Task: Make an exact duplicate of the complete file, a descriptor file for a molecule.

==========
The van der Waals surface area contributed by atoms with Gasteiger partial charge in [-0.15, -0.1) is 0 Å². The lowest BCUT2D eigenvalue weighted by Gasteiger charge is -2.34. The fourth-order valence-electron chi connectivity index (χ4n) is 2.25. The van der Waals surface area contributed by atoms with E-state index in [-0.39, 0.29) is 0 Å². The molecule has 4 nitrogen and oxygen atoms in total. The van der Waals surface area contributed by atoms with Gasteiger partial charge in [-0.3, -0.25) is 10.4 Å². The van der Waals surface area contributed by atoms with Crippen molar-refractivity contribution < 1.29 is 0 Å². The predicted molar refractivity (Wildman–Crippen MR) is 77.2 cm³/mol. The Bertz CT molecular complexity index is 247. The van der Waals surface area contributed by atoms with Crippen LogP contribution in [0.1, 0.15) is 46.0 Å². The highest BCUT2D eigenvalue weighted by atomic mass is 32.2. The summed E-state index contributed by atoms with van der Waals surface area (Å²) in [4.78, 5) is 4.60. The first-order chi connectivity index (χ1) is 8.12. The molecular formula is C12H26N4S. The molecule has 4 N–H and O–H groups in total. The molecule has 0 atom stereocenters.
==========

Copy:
The van der Waals surface area contributed by atoms with Gasteiger partial charge in [-0.15, -0.1) is 0 Å². The lowest BCUT2D eigenvalue weighted by Gasteiger charge is -2.34. The fourth-order valence-electron chi connectivity index (χ4n) is 2.25. The van der Waals surface area contributed by atoms with E-state index in [-0.39, 0.29) is 0 Å². The molecule has 4 nitrogen and oxygen atoms in total. The van der Waals surface area contributed by atoms with Gasteiger partial charge in [-0.3, -0.25) is 10.4 Å². The van der Waals surface area contributed by atoms with Crippen molar-refractivity contribution < 1.29 is 0 Å². The predicted molar refractivity (Wildman–Crippen MR) is 77.2 cm³/mol. The Bertz CT molecular complexity index is 247. The van der Waals surface area contributed by atoms with Crippen LogP contribution in [0.1, 0.15) is 46.0 Å². The highest BCUT2D eigenvalue weighted by atomic mass is 32.2. The summed E-state index contributed by atoms with van der Waals surface area (Å²) in [4.78, 5) is 4.60. The first-order chi connectivity index (χ1) is 8.12. The molecular formula is C12H26N4S. The molecule has 4 N–H and O–H groups in total. The molecule has 0 atom stereocenters.